It’s mostly spoken in the north of India, across an area known as the Hindi belt, named that because–you guessed it–most of its inhabitants consider Hindi their native language. Some people consider Hindi the lingua franca of India, due to its prominence across the entire country. It is often the language of commonality between people who speak two different languages.
Bengali is an Indo-Aryan language spoken mainly in the northeast of India, with pockets of speakers along the central east. It is the second-most spoken language in India after Hindi, with 107 million people in India speaking Bengali. Not only is it the second-most-spoken language in India, but it’s also the seventh-most-spoken language in the entire world.
Where is Bengali spoken?
Bengali is the official language of the Indian states of West Bengal and Tripura, and also the Barak Valley region of the state of Assam.
Bengali is also the official language of Bangladesh, an Islamic country bordering India to the east. Although it is the second-most-spoken language in India, Bengali actually has more speakers in Bangladesh, where 99% of people speak it as a first language.
In fact, UNESCO named February 21st International Mother Language Day to honor the Bengali Language Movement. In the 1950s, Bangladeshis under the dominion of the former East Pakistan government fought for the right to use their native language. Their struggle is a reminder of how crucial it is to honor and respect a community’s native languages.
Marathi, another Indo-Aryan language spoken widely in India, has nearly 100 million speakers across the country. Spoken in central-west India, Marathi is one of the southernmost Indo-Aryan languages in India. Therefore, nearly every language spoken any further south is a Dravidian language (or from one of the smaller language families represented in India). It is closely related to Hindi, but they’re not mutually intelligible.
Where is Marathi spoken?
Marathi is the official language of the Indian states of Maharashtra and Goa (where you’ll find the beautiful beaches pictured above).
Telugu is the most spoken Dravidian language in India with about 94 million speakers across the country. That means that unlike the Indo-Aryan languages we’ve talked about, Telugu did not derive from Sanskrit. Nonspeakers consider Telugu an especially melodic and musical language.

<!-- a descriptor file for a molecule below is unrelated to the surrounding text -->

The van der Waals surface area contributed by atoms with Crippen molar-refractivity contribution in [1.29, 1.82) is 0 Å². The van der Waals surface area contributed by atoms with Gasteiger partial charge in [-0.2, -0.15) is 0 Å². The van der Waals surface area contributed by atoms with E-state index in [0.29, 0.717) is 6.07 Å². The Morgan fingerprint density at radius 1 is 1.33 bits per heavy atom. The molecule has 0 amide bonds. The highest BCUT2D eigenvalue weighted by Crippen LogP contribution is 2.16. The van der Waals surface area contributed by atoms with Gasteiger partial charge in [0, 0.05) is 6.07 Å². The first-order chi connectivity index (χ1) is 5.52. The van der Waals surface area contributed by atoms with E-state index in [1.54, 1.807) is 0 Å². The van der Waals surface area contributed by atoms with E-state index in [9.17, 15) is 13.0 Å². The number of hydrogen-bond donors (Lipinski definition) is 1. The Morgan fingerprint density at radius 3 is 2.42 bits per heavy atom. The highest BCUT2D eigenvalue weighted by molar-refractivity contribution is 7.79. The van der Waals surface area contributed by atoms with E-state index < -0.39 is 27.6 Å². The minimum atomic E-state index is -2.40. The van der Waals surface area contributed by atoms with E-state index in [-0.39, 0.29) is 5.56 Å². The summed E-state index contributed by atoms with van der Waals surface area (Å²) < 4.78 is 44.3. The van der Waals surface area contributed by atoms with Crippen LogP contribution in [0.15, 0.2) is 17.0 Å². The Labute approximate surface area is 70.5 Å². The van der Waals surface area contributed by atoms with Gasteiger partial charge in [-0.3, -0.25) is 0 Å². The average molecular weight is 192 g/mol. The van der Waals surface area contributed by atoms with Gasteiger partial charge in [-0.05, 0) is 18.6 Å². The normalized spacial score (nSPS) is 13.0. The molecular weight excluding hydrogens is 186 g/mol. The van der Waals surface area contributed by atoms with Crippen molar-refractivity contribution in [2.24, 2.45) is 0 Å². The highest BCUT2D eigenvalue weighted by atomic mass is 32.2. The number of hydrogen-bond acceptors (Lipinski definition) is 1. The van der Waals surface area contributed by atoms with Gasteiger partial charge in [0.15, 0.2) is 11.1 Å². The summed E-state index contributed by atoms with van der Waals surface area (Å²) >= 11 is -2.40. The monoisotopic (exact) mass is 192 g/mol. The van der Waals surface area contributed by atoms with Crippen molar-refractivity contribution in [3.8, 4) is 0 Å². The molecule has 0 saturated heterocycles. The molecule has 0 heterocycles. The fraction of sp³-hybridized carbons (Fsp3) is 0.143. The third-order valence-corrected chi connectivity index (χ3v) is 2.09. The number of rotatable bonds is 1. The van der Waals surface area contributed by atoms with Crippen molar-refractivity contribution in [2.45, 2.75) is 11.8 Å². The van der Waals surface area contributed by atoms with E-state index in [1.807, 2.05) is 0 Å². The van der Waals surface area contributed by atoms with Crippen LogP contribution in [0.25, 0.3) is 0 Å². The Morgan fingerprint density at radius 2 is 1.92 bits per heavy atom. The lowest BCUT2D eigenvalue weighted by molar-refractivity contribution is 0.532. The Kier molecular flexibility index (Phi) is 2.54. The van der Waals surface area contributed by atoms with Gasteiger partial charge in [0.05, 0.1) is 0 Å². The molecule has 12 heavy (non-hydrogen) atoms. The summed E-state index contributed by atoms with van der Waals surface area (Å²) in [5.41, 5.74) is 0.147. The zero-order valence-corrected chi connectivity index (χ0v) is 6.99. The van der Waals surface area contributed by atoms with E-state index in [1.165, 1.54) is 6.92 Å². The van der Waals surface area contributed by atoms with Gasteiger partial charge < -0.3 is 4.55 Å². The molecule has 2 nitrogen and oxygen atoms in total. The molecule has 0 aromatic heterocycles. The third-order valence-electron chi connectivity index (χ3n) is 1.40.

According to data from 2010-2017, Telugu is the fastest-growing language in the United States! Its speakers in the US increased by 86% over that time period. It’s still not very widely spoken in the US, but as more people migrate from the tech capitals of India to work in the US, including from Hyderabad, a Telugu-speaking capital, the language continues to grow there.
Where is Telugu spoken?
Telugu is the official language of the Indian states of Andhra Pradesh and Telangana in the southeast of India.
Tamil is a Dravidian language spoken in the very south of India, and it’s the fifth-most-spoken language in the country.
There’s something really cool about Tamil that everyone should know—it is the oldest living language in the world! (And therefore, one of the oldest languages in India, too.) There is proof of Tamil being used as early as the 3rd century BCE, and it’s still going strong today with more than 77 million speakers in India alone.
Tamil is considered a classical language of India, which means that it meets these three criteria: its origins are ancient, it has an independent tradition, and it possesses a considerable body of ancient literature. Tamil actually boasts the oldest continuous literary tradition among the Dravidian languages.
Where is Tamil spoken?
Tamil is the official language of the Indian state of Tamil Nadu, located in the southeasternmost point of the country. It is also an official language in Sri Lanka and Singapore.
English was brought to India by the British when they colonized the country in the 19th century. It serves as the other official language of India besides Hindi and is an official language in seven Indian states.
But despite its official status, relatively few people in India speak English, especially as a first language. It’s almost universally spoken as a secondary language in India, and even then, only about 10% of the population speaks it. English language education is pretty inaccessible for the majority of Indians, especially those in rural areas. As a result, English is mostly spoken by wealthy, urban, highly educated residents of India, and is more likely to be spoken by men and young people.
English makes up an important part of India’s linguistic landscape. That said, don’t rely on it to get by during your next trip to Kolkata!
The linguistic landscape of India is simply fascinating! Take a trip around the world and explore the languages spoken in some other countries with this series of articles: